This is a book about the power of words. Here you will find stories from authors who share moments when words—from the Bible, the Holy Spirit, family, friends, acquaintances, business associates, and even strangers—impacted their lives. The stories are a testimony that words can hurt yet they can heal.

You will laugh, cry, nod your head in agreement, and shake your head in wonder at their examples of how God uses aptly spoken words to shape our lives and remind us of the saving grace of Jesus.

I am a novelist who never thought I would be working in non-fiction other than perhaps an occasional article or devotion. But, three years ago several of us were in the lobby after classes at the Blue Ridge writers conference. Cindy Sproles told about God showing up in an unexpected, miraculous ways. Then I told how God showed up in the Ladies Room at the Presbyterian Church. Others joined in. I said those stories should be in a book. Terri Kalfas, editor at Grace Publishing, overheard the talk about such divine experiences and called me two months later to say she was interested.
 
That led to my call-out for articles and last year at Blue Ridge I made a presentation of one-free-book to 23 of the 37 authors of DIVINE MOMENTS.

CHRISTMAS MOMENTS followed that one and SPOKEN MOMENTS is the third in the series. PRECIOUS MOMENTS (of/with/about children) is with the publisher and CHRISTMAS MOMENTS BOOK #2 will soon follow.

I’m now acquiring for STUPID MOMENTS, which may be embarrassing, humiliating, funny, serious, or have a faith meaning such as having lived apart from the Lord, or held onto unforgiveness too long, etc. These may be a short vignette or an article from about 500 to 3000 words, attached to an email, Times New Roman, 12 point type. Perhaps YOU have a story! Yvonnelehman3@gmail.com.

Authors of SPOKEN MOMENTS are: Sheryl Baker, Dan Balow, Joann Claypoole, Maresa DePuy, Susan Dollyhigh, Dr. Edna Ellison, Beth Ann Farley, Diana Flegal, Janice Garey, Tommy Gilmore, Dianna Good, Kelly Goshorn, Judy Haney, Lydia Harris, Sandra Hart, Dr. Dennis Hensley, John Kincaid, Alice Klies, Marcia Laycock, Kellie Lehman, Yvonne Lehman, Diana Matthews, Vicki Moss, Tamela Hancock Murray, Kimberly Pickens, Diane Pitts, Debbie Presnell, Colleen Reece, Toni Sample, Sherry Schumann, Mary Scro, Gloria Spears, Cindy Sproles, Nate Stevens, Fran Strickland, Ann Tatlock, Audrey Tyler, Gene Weatherly, Jan Westmark, Cindy Wilson, Dr. Rhett Wilson Sr., and Lora Zill.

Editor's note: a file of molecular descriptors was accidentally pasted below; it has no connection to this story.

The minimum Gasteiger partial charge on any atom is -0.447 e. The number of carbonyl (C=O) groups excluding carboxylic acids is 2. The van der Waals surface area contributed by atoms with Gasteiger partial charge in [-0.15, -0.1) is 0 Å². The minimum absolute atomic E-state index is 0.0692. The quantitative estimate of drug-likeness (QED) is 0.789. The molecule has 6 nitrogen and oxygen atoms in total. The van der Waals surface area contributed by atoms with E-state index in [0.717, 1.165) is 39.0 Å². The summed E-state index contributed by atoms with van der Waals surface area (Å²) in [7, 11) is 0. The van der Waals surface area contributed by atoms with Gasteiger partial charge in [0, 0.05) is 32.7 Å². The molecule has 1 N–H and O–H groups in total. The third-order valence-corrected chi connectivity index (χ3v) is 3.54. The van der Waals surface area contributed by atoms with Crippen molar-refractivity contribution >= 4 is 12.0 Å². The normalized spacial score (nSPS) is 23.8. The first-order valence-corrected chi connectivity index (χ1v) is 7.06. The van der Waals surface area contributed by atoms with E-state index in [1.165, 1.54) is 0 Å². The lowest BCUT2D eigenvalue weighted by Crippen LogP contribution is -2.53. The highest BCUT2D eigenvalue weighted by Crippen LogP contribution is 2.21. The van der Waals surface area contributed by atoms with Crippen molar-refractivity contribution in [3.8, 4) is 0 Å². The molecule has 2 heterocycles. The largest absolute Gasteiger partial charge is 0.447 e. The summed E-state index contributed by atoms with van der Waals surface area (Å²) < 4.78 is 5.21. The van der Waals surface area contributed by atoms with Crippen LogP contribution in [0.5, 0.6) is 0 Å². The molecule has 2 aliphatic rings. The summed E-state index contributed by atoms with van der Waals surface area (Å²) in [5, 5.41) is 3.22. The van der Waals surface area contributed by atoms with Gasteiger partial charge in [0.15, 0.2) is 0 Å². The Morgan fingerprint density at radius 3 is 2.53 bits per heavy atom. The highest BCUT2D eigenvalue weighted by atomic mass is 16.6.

YVONNE LEHMAN is author of 55 novels, founded and directed the Blue Ridge Mountains Christian Writers Conference for 25 years, and is now director of the Blue Ridge “Autumn in the Mountains” Novelist Retreat. She has joined Lighthouse Publishing of the Carolinas as Acquisitions and Managing Editor of Candlelight Romance and Guiding Light Women’s Fiction. She earned a Master’s Degree in English from Western Carolina University and has taught English and Creative Writing on the college level. Recent releases are a novella, The Reluctant Schoolmarm in Reluctant Brides and Name that Tune in A Gentleman’s Kiss (Barbour). Her 50th novel is Hearts that Survive – A Novel of the TITANIC (Abingdon), which she signs periodically at the Titanic Museum in Pigeon Forge TN. Her non-fiction compilations are Divine Moments, Christmas Moments, and Spoken Moments  (Grace Publishing). To be released in 2014 are Precious Moments and Christmas Moments Book #2. Yvonne blogs at  www.christiansread.com and Novel Rocket Blog.  yvonnelehman3@gmail.com

Tuesday, May 26, 2015

A Talking Dinosaur!


by Alton Gansky
Years ago, I received an e-newsletter from Shelf AwarenessShelf Awareness is about the book business and it contains news of interest to those of us who love books and publishing. This time it contained a blurb from a bookstore owner that got me thinking. Here’s the piece:

“He's Holding a Book in His Hand, and He's Shaking”
“About 20 years ago, I had an old guy come in here. He'd been living out here for many years and said he was looking for a book he'd had when he was a kid, so I sent him back to where the boys' books are. Anyhow, about 15 minutes later, he's holding a book in his hand, and he's shaking. He not only found the book, he found his name in it, when he was 9 years old. Can you believe that? He found his own copy, right on the shelf. The guy was actually crying. He was 80 years old or something, and tears were rolling down his cheeks.” (Bob Weinstein, owner of the Book Baron, Anaheim, Calif., in a wistful Los Angeles Times piece about his bookshop's imminent closing.)

Do you have a book from your childhood like that? As a child I read a great deal. I loved books. Mrs. Wells, my third-grade teacher held a reading contest. I was determined to read more books than anyone in class. She wrote our names on small, handmade paper rocket ships and my rocket would climb higher with each book I read.

Sigh, I came in second to Judy Reynolds. (The big cheater.)

Anyway, one of my favorite pastimes was finding a quiet place in the house and delving into a book. One of those still holds a special place in my heart. I remember how good I felt at the end of that read. The kind of feeling demonstrated by pulling the book to my chest and holding it like the treasure it was.